by Dr. Lee Ann Brady
Occlusal reduction issues can strike when you least expect it.
One of the worst calls you can get from the lab when creating a restoration is that the provisional has been under-reduced and the result will be too thin.
There are two main challenges to a successful occlusal reduction and a satisfactory result from the lab:
- Ensuring that you have created adequate tooth reduction.
- Not taking away more tooth structure than is necessary.
To create the right amount of reduction, you need to have a goal of how much space should be created.
Porcelain Restorations and Occlusal Reduction
The benefits of adequate occlusal reduction are legion. Not only does it create predictability of the final restoration, but it does so both esthetically and structurally.
The evidence on success rates of all porcelain restorations in the posterior relative to occlusal reduction indicates one conclusion.
Inadequate reduction increases the risk of premature fracture and failure.
The solution? Preparing teeth to meet parameters that define the minimal thicknesses for success. This results from the inherent physical properties of the porcelain.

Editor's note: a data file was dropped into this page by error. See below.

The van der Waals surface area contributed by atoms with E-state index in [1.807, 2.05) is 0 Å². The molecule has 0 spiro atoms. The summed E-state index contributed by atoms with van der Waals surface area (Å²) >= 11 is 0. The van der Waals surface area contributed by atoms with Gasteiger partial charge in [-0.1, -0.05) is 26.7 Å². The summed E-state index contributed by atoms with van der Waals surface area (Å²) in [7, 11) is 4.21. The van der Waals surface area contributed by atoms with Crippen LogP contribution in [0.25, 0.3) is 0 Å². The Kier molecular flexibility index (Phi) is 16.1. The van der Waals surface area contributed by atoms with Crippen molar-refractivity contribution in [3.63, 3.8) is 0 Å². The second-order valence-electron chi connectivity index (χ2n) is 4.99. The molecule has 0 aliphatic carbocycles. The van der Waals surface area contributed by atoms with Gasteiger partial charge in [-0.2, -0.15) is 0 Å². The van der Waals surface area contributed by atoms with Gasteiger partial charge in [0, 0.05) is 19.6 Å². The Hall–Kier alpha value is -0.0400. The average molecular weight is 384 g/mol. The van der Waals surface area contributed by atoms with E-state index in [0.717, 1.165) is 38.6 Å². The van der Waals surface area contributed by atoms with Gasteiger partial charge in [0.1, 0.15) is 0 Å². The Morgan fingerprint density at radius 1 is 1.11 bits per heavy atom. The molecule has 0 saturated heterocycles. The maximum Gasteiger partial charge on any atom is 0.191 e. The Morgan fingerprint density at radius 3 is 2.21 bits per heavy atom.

The Magic Number of Occlusal Reduction
2.0 mm of occlusal reduction is the magic number for creating an adequate amount of space.
These minimal thickness parameters apply to all of the occlusal surfaces, regardless of differences in fractures resistance that occur in different ceramic materials.
This number may appear high to some and bring up concerns about conservative preparation. From my experience, though, one of the more common questions I have received from courses on porcelain posterior restorations is how to prevent failure of occlusal reduction.
I always suggest that they can increase their success with this method. It is a predictable standard.
With this magic number of occlusal reduction in all of the load bearing areas, you can now help to ensure an exceptional restoration is delivered by the lab. Create the reduction, verify it, and then take the final impressions.
Read more from Dr. Lee Ann Brady on her approach to dealing with frustrating cases that present a significant challenge.